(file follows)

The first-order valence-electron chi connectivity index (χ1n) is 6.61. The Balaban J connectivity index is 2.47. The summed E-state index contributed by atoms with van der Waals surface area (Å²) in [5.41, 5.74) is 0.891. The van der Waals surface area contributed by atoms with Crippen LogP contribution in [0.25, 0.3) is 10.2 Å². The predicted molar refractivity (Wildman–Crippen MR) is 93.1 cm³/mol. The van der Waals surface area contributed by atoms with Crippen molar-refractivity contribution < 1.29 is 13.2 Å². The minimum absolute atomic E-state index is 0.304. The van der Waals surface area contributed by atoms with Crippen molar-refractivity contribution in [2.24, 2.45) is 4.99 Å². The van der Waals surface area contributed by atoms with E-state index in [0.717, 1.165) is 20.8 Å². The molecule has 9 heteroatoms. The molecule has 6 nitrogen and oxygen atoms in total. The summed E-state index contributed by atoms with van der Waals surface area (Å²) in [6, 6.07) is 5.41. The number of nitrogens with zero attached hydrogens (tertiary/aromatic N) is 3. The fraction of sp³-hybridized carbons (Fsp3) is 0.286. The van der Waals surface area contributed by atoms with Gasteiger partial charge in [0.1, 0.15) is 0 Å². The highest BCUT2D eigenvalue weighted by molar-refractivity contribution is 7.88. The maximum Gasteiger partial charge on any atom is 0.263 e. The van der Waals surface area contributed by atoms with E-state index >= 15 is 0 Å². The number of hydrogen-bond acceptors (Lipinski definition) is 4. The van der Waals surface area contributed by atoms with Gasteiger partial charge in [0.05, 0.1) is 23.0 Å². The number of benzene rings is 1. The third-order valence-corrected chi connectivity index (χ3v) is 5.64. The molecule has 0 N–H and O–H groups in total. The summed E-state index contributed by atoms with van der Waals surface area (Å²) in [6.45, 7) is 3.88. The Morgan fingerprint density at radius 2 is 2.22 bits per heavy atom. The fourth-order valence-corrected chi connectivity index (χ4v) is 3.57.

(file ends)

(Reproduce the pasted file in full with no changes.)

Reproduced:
The first-order valence-electron chi connectivity index (χ1n) is 6.61. The Balaban J connectivity index is 2.47. The summed E-state index contributed by atoms with van der Waals surface area (Å²) in [5.41, 5.74) is 0.891. The van der Waals surface area contributed by atoms with Crippen LogP contribution in [0.25, 0.3) is 10.2 Å². The predicted molar refractivity (Wildman–Crippen MR) is 93.1 cm³/mol. The van der Waals surface area contributed by atoms with Crippen molar-refractivity contribution < 1.29 is 13.2 Å². The minimum absolute atomic E-state index is 0.304. The van der Waals surface area contributed by atoms with Crippen molar-refractivity contribution in [2.24, 2.45) is 4.99 Å². The van der Waals surface area contributed by atoms with E-state index in [0.717, 1.165) is 20.8 Å². The molecule has 9 heteroatoms. The molecule has 6 nitrogen and oxygen atoms in total. The summed E-state index contributed by atoms with van der Waals surface area (Å²) in [6, 6.07) is 5.41. The number of nitrogens with zero attached hydrogens (tertiary/aromatic N) is 3. The fraction of sp³-hybridized carbons (Fsp3) is 0.286. The van der Waals surface area contributed by atoms with Gasteiger partial charge in [0.1, 0.15) is 0 Å². The highest BCUT2D eigenvalue weighted by molar-refractivity contribution is 7.88. The maximum Gasteiger partial charge on any atom is 0.263 e. The van der Waals surface area contributed by atoms with E-state index >= 15 is 0 Å². The number of hydrogen-bond acceptors (Lipinski definition) is 4. The van der Waals surface area contributed by atoms with Gasteiger partial charge in [0.05, 0.1) is 23.0 Å². The number of benzene rings is 1. The third-order valence-corrected chi connectivity index (χ3v) is 5.64. The molecule has 0 N–H and O–H groups in total. The summed E-state index contributed by atoms with van der Waals surface area (Å²) in [6.45, 7) is 3.88. The Morgan fingerprint density at radius 2 is 2.22 bits per heavy atom. The fourth-order valence-corrected chi connectivity index (χ4v) is 3.57.